Monday, December 20, 2010

yet ANOTHER trailer!

Ok, so here we go once again with another trailer build!  Well, like the last one, I did not build the frame, but simply added a box to a decommissioned kids trailer. The reason for this one? With the cargo trike in winter hibernation I still like to move my drums by pedal power as much as possible. In past winters I've borrowed the big trailer I built for my friend Bridget a while back, but it is bigger than I need, a bit too flimsy for the weight of drums (side rails bend more than they should), and a real pain to store in my basement due to its size.

I decided for this year that since I'm don't really want to tow my bigger kits across town (there's VrtuCar for moving those babies), and that most of my downtown gigs are with the small jazz kit, a trailer to just fit that would be ideal. Yes, it looks quite similar in size to the other trailer, but here's why it's different:

The other one, being made with an aluminum frame, a bit of plywood, and lots of coroplast (corrugated plastic) is nice and lightweight for hauling and keeping dry the various amplifiers and electronics and small drums I use in my dance class gigs. It is fine for towing this sort of stuff for quite a few kilometres, but between it's a bit flimsy for the weight of a drum kit, and the fact that its dimensions make it just a bit too small for the kit sealed the issue. So now I have one trailer for lightweight and long haul, the other for sturdy and short haul.

This newest trailer is built from 100% recycled or leftover materials. The only new items were the bolts, and even they were surplus from previous trailer / cargo builds.

A simple plywood box bolted to an old trailer frame. It's previous incarnation was as a kids trailer, complete with webbing and buckles and straps, but all were in questionable shape. A friend's friend gave this to me just before moving out of town, saying "hey, you like trailer projects...".

Since this trailer takes the place of the big cargo trike during the winter some flexibility is needed with what it can move. I was thinking of a hinged tailgate, then remembered I had this metal grid stuff from years ago. And I thought if the grid layout even roughly fits the width of the trike I'll use it, and it did, quite nicely! It's held on with easily removable zip-ties for now, and allows long things to be carried as they can poke through the grid.

The wood was bolted together using 1/4" bolts with nylock nuts and surplus aluminum channel I had found years ago at Cohen and Cohen. This channel stuff has also been used for both the cargo trike and the big trailer.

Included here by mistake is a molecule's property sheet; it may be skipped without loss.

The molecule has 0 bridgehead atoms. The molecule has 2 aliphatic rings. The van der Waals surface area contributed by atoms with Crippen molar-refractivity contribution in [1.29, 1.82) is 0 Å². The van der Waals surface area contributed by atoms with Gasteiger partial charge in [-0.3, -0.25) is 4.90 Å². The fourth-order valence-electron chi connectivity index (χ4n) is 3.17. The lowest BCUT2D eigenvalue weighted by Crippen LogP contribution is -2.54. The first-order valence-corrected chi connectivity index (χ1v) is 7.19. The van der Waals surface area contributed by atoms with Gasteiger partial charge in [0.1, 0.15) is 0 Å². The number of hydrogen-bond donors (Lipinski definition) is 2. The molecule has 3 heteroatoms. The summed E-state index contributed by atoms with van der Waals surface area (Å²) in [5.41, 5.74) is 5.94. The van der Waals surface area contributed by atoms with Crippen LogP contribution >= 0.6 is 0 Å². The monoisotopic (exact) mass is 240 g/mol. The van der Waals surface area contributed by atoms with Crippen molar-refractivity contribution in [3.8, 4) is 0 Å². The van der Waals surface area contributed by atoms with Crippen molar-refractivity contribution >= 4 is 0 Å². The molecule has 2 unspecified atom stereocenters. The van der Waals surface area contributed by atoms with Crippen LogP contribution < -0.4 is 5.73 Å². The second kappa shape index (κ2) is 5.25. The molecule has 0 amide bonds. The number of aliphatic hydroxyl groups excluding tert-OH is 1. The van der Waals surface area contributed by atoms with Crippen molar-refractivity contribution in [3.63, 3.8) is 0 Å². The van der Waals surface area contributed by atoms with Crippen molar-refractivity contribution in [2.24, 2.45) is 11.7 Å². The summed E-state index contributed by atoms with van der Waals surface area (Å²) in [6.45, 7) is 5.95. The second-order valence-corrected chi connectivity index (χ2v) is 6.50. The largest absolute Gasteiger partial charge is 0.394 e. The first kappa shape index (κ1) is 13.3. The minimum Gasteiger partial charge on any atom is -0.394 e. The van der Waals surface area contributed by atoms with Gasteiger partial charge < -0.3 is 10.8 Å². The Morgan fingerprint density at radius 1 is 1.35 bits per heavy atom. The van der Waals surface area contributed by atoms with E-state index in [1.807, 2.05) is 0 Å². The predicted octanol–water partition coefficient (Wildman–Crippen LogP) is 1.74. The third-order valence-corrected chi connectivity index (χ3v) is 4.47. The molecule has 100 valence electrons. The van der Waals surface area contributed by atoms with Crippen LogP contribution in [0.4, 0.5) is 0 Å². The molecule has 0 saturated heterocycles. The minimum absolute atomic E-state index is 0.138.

Since I was using scrap or leftover items I found two pieces of plywood for the bottom. One sheet would've been ideal, but these needed to get used up. Of course a brace below the seam might be good, so I added a piece of 1x3 for this, which also doubled as a support for the rear end since the box overhung the trailer frame (I then notched the wood so it would rest on the crossbar).

The brown bolts were from some old melamine cabinets.

The hitch is a bit primitive compared to the Chariot ball and socket on my other trailer, but seems to work just fine.

Box is held to frame at three points. Two out back, and this one in front. This allowed me to use existing holes and not add more than necessary, as any holes can provide entry points for moisture (all other existing holes from when it was a kids trailer were tightly covered over with electrical tape).

Despite a long coroplast "crap flap" hanging from the winter bike's rear fender, some salty spray still hit the underside. So a coroplast spray guard was added to the trailer's front.

A few days later, and some additions. Fenders installed, and eye-bolts replaced a few of the reg bolts so a tarp could be added over top if need be. In the past I've used coroplast for fenders, but these lovely orange things, while a bit short, could not be passed up.

I think the only remaining improvement to be made is to change out the old hitch for a modern Chariot one as on the other trailer, because right now I have to undo the winter bike's axle bolt and change the fitting for each trailer. UPDATE: done! It's nice to be able to use this trailer with either of my two winter bikes (which in 2011 replaced the single blue one pictured above).


Little Fish said...

This is awesome! Thanks for forwarding me to your blog mark (I am the girl you met in the bike co-op who has a bakery in need of a bike trailer).

I was wondering if you know of an old kid's trailer kicking around that I could retro-fit in a similar manor to what you did here, this seems perfect for what I need.

Also, I was wondering if you would be willing to help me out with this project some time, perhaps I can just pop by the coop or something.


Mark said...

Hi Little Fish,

The shop did have at least one old trailer stored away for the winter. I'll have a look tonight and see if it's still there. I'm at the shop most Tuesday evenings, and run the shop on Sundays and (starting next week) Mondays.